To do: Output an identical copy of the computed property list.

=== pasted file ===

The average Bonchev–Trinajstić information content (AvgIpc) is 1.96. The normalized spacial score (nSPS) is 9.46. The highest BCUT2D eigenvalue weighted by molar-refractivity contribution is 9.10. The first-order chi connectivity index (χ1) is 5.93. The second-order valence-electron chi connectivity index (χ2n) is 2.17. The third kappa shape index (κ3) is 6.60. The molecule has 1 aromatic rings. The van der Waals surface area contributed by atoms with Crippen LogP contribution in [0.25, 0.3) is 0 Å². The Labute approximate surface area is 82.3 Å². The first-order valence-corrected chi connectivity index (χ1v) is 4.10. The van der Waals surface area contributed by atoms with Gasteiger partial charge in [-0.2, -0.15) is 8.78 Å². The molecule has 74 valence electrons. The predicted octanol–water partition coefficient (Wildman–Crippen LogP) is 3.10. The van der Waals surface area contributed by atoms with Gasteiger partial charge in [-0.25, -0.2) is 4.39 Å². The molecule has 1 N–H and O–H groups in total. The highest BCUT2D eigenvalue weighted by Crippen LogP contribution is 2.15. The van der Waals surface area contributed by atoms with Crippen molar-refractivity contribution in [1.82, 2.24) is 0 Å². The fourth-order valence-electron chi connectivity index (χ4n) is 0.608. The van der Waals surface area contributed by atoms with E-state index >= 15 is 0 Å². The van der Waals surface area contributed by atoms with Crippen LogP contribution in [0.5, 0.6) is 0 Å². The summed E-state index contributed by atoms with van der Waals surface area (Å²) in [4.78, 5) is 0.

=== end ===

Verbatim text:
The average Bonchev–Trinajstić information content (AvgIpc) is 1.96. The normalized spacial score (nSPS) is 9.46. The highest BCUT2D eigenvalue weighted by molar-refractivity contribution is 9.10. The first-order chi connectivity index (χ1) is 5.93. The second-order valence-electron chi connectivity index (χ2n) is 2.17. The third kappa shape index (κ3) is 6.60. The molecule has 1 aromatic rings. The van der Waals surface area contributed by atoms with Crippen LogP contribution in [0.25, 0.3) is 0 Å². The Labute approximate surface area is 82.3 Å². The first-order valence-corrected chi connectivity index (χ1v) is 4.10. The van der Waals surface area contributed by atoms with Gasteiger partial charge in [-0.2, -0.15) is 8.78 Å². The molecule has 74 valence electrons. The predicted octanol–water partition coefficient (Wildman–Crippen LogP) is 3.10. The van der Waals surface area contributed by atoms with Gasteiger partial charge in [-0.25, -0.2) is 4.39 Å². The molecule has 1 N–H and O–H groups in total. The highest BCUT2D eigenvalue weighted by Crippen LogP contribution is 2.15. The van der Waals surface area contributed by atoms with Crippen molar-refractivity contribution in [1.82, 2.24) is 0 Å². The fourth-order valence-electron chi connectivity index (χ4n) is 0.608. The van der Waals surface area contributed by atoms with E-state index >= 15 is 0 Å². The van der Waals surface area contributed by atoms with Crippen LogP contribution in [0.5, 0.6) is 0 Å². The summed E-state index contributed by atoms with van der Waals surface area (Å²) in [4.78, 5) is 0.